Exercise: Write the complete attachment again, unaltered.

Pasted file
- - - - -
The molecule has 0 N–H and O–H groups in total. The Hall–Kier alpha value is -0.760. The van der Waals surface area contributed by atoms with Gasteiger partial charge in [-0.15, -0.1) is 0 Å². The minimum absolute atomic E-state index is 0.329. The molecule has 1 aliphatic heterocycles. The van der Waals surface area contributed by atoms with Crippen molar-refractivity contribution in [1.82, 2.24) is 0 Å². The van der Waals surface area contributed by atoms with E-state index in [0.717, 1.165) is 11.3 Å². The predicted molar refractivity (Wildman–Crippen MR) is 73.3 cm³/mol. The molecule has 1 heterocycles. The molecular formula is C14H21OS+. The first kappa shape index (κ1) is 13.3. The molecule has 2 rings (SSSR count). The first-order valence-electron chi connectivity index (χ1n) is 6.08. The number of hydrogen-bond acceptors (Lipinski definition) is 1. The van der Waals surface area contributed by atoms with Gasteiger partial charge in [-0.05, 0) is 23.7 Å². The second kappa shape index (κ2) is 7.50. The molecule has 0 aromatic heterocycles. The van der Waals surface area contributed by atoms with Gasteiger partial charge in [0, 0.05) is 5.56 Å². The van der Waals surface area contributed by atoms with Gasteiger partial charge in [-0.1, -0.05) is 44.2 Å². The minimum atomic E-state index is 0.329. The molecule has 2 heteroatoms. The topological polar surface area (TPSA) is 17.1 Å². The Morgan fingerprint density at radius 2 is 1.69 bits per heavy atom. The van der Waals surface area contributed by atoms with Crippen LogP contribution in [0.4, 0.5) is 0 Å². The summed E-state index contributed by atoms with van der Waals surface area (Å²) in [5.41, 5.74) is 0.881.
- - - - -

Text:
The molecule has 0 N–H and O–H groups in total. The Hall–Kier alpha value is -0.760. The van der Waals surface area contributed by atoms with Gasteiger partial charge in [-0.15, -0.1) is 0 Å². The minimum absolute atomic E-state index is 0.329. The molecule has 1 aliphatic heterocycles. The van der Waals surface area contributed by atoms with Crippen molar-refractivity contribution in [1.82, 2.24) is 0 Å². The van der Waals surface area contributed by atoms with E-state index in [0.717, 1.165) is 11.3 Å². The predicted molar refractivity (Wildman–Crippen MR) is 73.3 cm³/mol. The molecule has 1 heterocycles. The molecular formula is C14H21OS+. The first kappa shape index (κ1) is 13.3. The molecule has 2 rings (SSSR count). The first-order valence-electron chi connectivity index (χ1n) is 6.08. The number of hydrogen-bond acceptors (Lipinski definition) is 1. The van der Waals surface area contributed by atoms with Gasteiger partial charge in [-0.05, 0) is 23.7 Å². The second kappa shape index (κ2) is 7.50. The molecule has 0 aromatic heterocycles. The van der Waals surface area contributed by atoms with Gasteiger partial charge in [0, 0.05) is 5.56 Å². The van der Waals surface area contributed by atoms with Gasteiger partial charge in [-0.1, -0.05) is 44.2 Å². The minimum atomic E-state index is 0.329. The molecule has 2 heteroatoms. The topological polar surface area (TPSA) is 17.1 Å². The Morgan fingerprint density at radius 2 is 1.69 bits per heavy atom. The van der Waals surface area contributed by atoms with Crippen LogP contribution in [0.4, 0.5) is 0 Å². The summed E-state index contributed by atoms with van der Waals surface area (Å²) in [5.41, 5.74) is 0.881.